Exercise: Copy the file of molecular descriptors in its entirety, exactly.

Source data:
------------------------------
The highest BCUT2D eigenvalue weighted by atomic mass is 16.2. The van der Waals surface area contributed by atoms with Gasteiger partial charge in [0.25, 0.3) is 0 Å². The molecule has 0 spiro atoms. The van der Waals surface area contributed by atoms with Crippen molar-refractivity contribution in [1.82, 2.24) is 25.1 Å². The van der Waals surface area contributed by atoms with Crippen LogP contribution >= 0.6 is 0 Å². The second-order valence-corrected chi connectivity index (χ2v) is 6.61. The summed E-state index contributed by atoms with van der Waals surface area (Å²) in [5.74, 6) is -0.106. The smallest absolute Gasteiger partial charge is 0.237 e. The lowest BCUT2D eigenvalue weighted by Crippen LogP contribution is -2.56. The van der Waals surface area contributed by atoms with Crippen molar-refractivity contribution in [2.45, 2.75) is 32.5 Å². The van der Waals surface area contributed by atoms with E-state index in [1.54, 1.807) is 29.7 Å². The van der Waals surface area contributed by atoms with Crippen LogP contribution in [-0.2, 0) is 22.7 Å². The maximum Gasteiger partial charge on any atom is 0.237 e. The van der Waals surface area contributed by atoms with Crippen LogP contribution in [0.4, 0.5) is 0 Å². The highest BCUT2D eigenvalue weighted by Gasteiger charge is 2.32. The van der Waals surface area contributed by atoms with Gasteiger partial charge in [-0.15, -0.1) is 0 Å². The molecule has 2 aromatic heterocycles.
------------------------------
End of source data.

The highest BCUT2D eigenvalue weighted by atomic mass is 16.2. The van der Waals surface area contributed by atoms with Gasteiger partial charge in [0.25, 0.3) is 0 Å². The molecule has 0 spiro atoms. The van der Waals surface area contributed by atoms with Crippen molar-refractivity contribution in [1.82, 2.24) is 25.1 Å². The van der Waals surface area contributed by atoms with Crippen LogP contribution >= 0.6 is 0 Å². The second-order valence-corrected chi connectivity index (χ2v) is 6.61. The summed E-state index contributed by atoms with van der Waals surface area (Å²) in [5.74, 6) is -0.106. The smallest absolute Gasteiger partial charge is 0.237 e. The lowest BCUT2D eigenvalue weighted by Crippen LogP contribution is -2.56. The van der Waals surface area contributed by atoms with Crippen molar-refractivity contribution in [2.45, 2.75) is 32.5 Å². The van der Waals surface area contributed by atoms with E-state index in [1.54, 1.807) is 29.7 Å². The van der Waals surface area contributed by atoms with Crippen LogP contribution in [-0.2, 0) is 22.7 Å². The maximum Gasteiger partial charge on any atom is 0.237 e. The van der Waals surface area contributed by atoms with Crippen LogP contribution in [0.4, 0.5) is 0 Å². The highest BCUT2D eigenvalue weighted by Gasteiger charge is 2.32. The van der Waals surface area contributed by atoms with Gasteiger partial charge in [-0.15, -0.1) is 0 Å². The molecule has 2 aromatic heterocycles.